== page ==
SARAJEVO (Reuters) - Forensic experts began searching a ravine in central Bosnia on Thursday for the remains of around 60 Bosnian Muslims and Croats killed by Serb forces early in the 1992-95 war.
The search began hours after the Bosnian war crimes court ordered the exhumations at Mount Vlasic where between 160 and 220 prisoners of war were shot dead on Aug. 21, 1992.
Bosnian Serbs told the prisoners from detention camps for non-Serbs near the town of Prijedor that they would be released in a prisoner exchange but instead drove them away by bus, lined them up by the edge of a ravine and shot them.
Only a dozen survived what has become known as the Koricani Cliffs massacre, by tumbling or jumping down the steep ravine. The 1992-95 war claimed 100,000 lives.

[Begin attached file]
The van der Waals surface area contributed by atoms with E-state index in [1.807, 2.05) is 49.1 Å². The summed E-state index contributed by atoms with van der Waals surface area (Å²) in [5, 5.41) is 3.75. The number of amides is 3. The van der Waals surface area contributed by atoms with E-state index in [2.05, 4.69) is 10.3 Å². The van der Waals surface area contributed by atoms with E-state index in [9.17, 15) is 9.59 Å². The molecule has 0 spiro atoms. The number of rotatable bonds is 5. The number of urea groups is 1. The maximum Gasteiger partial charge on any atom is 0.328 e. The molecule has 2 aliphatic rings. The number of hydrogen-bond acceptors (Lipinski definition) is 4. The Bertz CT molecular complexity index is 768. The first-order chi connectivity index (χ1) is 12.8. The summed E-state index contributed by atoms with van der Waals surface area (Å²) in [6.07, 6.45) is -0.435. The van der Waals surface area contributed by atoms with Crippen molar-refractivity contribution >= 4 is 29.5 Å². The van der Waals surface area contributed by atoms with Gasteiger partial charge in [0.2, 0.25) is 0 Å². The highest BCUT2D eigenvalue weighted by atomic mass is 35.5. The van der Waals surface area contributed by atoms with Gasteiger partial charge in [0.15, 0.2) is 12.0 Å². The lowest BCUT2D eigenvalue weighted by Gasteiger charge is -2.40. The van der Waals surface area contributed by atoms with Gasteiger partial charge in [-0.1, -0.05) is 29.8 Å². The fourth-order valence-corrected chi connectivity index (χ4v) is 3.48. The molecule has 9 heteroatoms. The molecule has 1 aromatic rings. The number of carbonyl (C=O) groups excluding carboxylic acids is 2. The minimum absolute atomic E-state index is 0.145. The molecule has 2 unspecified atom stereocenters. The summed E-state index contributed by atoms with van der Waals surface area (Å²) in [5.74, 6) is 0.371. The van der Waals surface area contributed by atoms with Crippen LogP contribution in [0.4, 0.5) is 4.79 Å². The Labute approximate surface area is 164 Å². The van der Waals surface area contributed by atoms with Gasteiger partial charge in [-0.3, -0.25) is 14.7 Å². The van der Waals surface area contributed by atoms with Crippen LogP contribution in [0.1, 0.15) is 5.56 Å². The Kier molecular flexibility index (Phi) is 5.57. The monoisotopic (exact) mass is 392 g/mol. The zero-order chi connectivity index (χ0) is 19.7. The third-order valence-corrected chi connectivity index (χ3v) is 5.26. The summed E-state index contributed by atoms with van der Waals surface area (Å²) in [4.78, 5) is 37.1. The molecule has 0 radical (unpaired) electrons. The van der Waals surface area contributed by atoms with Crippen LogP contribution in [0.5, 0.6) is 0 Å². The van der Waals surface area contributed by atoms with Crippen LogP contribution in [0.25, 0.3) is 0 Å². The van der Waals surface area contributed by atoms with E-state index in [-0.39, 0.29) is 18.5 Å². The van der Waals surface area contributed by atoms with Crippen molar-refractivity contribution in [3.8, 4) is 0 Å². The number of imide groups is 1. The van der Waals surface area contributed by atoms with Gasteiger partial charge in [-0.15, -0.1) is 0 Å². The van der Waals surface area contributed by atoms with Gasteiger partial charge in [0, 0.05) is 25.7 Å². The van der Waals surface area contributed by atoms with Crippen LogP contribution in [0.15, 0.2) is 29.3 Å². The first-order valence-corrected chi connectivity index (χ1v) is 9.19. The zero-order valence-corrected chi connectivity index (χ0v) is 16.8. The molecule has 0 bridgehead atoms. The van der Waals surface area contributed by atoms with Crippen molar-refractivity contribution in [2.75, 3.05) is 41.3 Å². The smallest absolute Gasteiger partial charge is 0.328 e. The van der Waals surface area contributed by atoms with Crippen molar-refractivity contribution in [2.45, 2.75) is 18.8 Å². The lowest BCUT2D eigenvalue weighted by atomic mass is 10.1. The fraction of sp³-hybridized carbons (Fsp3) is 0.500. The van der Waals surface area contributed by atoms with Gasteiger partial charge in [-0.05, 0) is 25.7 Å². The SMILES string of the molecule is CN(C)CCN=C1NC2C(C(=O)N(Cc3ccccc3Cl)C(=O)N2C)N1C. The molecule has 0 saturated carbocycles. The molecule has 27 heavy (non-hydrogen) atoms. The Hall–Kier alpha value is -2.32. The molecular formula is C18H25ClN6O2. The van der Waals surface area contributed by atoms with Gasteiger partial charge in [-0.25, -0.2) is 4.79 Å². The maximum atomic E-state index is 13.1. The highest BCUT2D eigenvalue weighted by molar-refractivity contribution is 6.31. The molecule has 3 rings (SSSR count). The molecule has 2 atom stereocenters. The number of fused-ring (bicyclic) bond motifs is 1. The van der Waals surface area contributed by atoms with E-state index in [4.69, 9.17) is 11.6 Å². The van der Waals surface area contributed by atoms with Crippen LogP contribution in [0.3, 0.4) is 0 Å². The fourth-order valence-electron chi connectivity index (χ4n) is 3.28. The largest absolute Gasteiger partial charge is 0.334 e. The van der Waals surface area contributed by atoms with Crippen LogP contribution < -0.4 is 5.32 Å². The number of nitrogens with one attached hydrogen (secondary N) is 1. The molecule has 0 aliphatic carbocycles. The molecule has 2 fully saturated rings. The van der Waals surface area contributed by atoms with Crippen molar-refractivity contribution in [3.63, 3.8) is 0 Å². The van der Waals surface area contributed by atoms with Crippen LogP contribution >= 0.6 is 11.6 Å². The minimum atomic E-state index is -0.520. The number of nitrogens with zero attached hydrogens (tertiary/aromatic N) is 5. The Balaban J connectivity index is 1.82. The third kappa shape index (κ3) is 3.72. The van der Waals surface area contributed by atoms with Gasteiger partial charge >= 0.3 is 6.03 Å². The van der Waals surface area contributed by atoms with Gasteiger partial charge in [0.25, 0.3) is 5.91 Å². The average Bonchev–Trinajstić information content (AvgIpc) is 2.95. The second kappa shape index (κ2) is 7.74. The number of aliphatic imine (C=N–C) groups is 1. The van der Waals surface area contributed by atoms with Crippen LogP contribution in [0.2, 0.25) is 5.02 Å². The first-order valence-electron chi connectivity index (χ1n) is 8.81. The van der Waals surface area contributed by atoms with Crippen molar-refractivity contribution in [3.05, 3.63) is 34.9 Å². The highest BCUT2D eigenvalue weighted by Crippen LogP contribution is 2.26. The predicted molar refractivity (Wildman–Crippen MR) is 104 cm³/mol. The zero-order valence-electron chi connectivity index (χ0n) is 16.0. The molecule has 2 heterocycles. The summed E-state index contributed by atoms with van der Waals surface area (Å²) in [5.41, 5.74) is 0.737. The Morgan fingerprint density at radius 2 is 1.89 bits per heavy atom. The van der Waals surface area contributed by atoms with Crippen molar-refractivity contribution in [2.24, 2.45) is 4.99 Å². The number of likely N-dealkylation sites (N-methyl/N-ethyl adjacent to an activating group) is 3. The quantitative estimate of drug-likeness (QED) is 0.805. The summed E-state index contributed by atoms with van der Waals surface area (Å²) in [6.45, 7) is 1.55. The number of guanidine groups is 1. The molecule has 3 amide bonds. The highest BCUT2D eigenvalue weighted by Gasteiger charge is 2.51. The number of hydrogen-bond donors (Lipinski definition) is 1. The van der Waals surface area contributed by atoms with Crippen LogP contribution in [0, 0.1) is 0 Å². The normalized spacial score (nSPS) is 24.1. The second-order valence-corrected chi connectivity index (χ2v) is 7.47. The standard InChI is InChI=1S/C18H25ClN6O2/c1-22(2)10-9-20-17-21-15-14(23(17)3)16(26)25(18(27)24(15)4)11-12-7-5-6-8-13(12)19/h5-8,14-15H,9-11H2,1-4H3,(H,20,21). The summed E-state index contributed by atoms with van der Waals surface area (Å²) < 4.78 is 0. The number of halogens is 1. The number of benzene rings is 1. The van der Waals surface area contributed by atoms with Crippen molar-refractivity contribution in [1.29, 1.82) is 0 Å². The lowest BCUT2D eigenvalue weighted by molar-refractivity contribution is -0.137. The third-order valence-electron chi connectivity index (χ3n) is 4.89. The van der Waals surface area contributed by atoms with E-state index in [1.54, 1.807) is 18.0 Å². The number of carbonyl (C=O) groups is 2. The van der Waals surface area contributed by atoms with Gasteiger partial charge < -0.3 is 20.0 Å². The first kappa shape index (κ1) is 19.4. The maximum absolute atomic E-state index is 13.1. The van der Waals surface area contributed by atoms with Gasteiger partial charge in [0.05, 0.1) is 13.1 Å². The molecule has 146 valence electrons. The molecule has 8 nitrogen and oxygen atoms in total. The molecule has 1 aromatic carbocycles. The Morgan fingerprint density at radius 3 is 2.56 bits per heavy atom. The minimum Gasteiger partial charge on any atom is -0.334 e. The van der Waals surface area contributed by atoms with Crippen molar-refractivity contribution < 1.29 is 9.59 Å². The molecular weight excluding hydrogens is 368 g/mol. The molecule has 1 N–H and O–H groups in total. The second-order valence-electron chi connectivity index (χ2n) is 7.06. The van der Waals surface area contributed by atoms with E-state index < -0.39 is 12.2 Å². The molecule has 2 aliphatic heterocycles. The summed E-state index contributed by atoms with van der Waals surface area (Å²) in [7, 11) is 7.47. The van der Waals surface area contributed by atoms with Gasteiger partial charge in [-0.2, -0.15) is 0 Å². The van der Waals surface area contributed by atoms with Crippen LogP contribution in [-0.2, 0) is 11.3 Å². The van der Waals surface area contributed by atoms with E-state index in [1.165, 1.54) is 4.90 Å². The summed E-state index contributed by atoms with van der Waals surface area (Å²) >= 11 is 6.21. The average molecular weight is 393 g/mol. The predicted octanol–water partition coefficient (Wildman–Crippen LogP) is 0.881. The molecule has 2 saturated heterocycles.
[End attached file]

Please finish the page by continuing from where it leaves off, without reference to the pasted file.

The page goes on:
The killings were part of a wave of ethnic cleansing by rebel Bosnian Serb forces who were trying to create a Serb statelet by removing Bosniaks - Bosnian Muslims - and Croats from the area.
The remote site is believed to be a secondary mass grave, meaning the bodies were removed from the execution site to this location some time later in an attempt to hide the crime, Amor Masovic, the head of a regional Commission for Missing Persons, told Reuters.
Forensic experts have already unearthed skeletal remains from two other secondary mass graves and have established the identities of 117 victims of the massacre whose bodies were mainly incomplete due to removal.
Eleven Bosnian Serb ex-policemen were convicted for the crime at Koricanske Stijene, including Dargo Mrdja who was jailed for 17 years by the Hague-based U.N. war crimes court. The remainder were convicted by the Bosnian war crimes court.
Reporting by Maja Zuvela; Editing by Robin Pomeroy